Wednesday, August 12, 2009

Hudak Having Trouble Navigating a Hard Right Turn?

Or is there more to Tim Hudak than meets the eye?

When Tim Hudak recently won the leadership of the Ontario Progressive Conservative party, many people expected to see that party take a hard right turn.

Bearing the support of former Ontario Premier Mike Harris, hailing himself as a "common sense conservative", and having set the Ontario Human Rights Commission in his gun sights, many expected to see a solid social conservative platform to emerge out of Hudak's leadership.

What is emerging seems to be very different.

After giving his leadership rivals Christine Elliott and Frank Klees -- whom he had described as "Liberal lite" -- positions in his Shadow Cabinet, what seems to be emerging is an Ontario PC party that is continuing to make efforts to be more of a "big tent" conservative coalition.

Just as his shadow cabinet appointments seem to contradict the expectations of a socially conservative direction for his party, the Ontario PCs courting of newspaper columnist Sue-Ann Levy seems to add further contradiction -- and further hope for those wishing for a big tent conservative party.

There's certainly nothing unsurprising about the PCs wanting to recruit a Toronto Sun columnist -- especially one who is such a vociferous critic of Toronto Mayor David Miller.

But aside from being a stalwart fiscal conservative, Levy is also gay. In fact, she marked Toronto Pride week 2007 by coming out with a front-page column.

She could also help shore up Jewish support in the St Paul's riding.

The riding is coming up for a by-election, as longtime Liberal MPP Michael Bryant left for a job in the private sector.

Bryant was previously involved with the controversial "No Gun, No Funeral" campaign, making winning his former riding a very enticing prize for the Tories.

With Sue-Ann Levy as their candidate, the Conservatives may have a very real shot (pun definitely not intended) at winning this riding. They would definitely have a very real shot (pun still unintended) at re-branding their party and their new leader as a kinder, gentler Conservative party.


Other bloggers writing about this topic:

MJ Murphy - "A Nightmare is Also a Dream"

Walker Morrow - "The Secret World of the HRCs"

7 comments:

  1. Thanks for the Lynch Mob link! One thing though - it was a long-time guest-poster who wrote that particular post, not me. I edit the site, but I'm not the author of all of the posts.

    In reply to your actual post: that's interesting that Tim Hudak hasn't moved as far socially-right as people thought he would. Myself, I tend to like large-tent conservative movements ( speaking for myself, I tend to be somewhat on the conservative fringe ), but then, I don't live in Ontario - do you think there's going to be a downside to it?

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  2. Heh. That's kind of embarrassing. Your editorial note is actually right at the top of the page.

    Mea culpa. I'll fix this later.

    Now, that being said, I'm not shocked that Hudak has apparently committed himself to building a big-tent coalition. He can't honestly be dumb enough to think that he doesn't have to.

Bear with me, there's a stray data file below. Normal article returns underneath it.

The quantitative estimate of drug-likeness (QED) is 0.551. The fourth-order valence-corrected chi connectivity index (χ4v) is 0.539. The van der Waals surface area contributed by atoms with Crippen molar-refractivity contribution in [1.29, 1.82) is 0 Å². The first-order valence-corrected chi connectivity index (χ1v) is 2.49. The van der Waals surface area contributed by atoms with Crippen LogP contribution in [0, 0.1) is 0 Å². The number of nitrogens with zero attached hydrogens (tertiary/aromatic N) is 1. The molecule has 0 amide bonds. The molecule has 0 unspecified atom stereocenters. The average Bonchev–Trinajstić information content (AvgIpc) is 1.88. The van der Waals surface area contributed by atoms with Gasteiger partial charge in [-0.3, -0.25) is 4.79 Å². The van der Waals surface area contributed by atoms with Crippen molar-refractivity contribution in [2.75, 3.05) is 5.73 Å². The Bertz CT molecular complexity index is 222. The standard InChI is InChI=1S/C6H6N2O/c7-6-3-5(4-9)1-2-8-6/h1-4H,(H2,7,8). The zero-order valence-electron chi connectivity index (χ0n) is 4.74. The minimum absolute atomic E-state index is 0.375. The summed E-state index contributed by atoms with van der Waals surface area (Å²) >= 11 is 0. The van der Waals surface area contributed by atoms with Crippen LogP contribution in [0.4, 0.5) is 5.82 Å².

Not only is big-tent conservatism a good thing -- properly implemented, it's dynamic and intellectually vibrant -- but it's an absolute necessity.

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  3. No worries! It happens to the best of us.

    I think we're pretty much in agreement - a big-tent coalition is necessary, and it's also a good thing for conservatism: everybody wins ( except the people who aren't a part of the conservative movement ).

    I think there's a bit of a danger to big-tent coalitions though, which has been giving the Republicans in the States some grief especially - sometimes the different, um...'factions', I guess, of the coalition can start to squabble amongst themselves. Also, I think you can run the risk of having a large enough tent that the crazies start to figure out how to get inside, and then you have to start worrying about what your fringe is going to do.

    But I guess that's what you meant by saying that such a movement would have to be properly implemented. And I don't think those risks outweigh the definite benefit of having a big-tent conservative party in Ontario.

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  4. Right. But I think what we see in the States is that various factions of the coalition only really tend to squabble when they become too pig-headed to accept that some within the coalition don't share all their views.

    Having those people around isn't very conducive to a big tent coalition. We saw that here in Canada for years with the Progressive Conservatives -- and still see it with individuals such as Garth Turner and Danny Williams.

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  5. Hmm... that's a good point. I guess as long as Hudak is smart enough to weed those sorts of people out of his party, where he can, he should be able to navigate his way around a lot of problems.

    Also, a lot of the problems in the Republican party could probably be traced back to the blows that the party has been taking in the last few years, culminating in the last election. Or at least, those things served to bring the party's internal problems to a head. So if Tim Hudak can keep up the momentum in his party, that might also serve as a way to get around a lot of any of the squabbling that might break out in his party.

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  6. If Hudak plays it smart, he won't have to weed out any destructive elements of his party -- they'll weed themselves out voluntarily.

    Which is a lot less damaging than having to expel them for being crazy.

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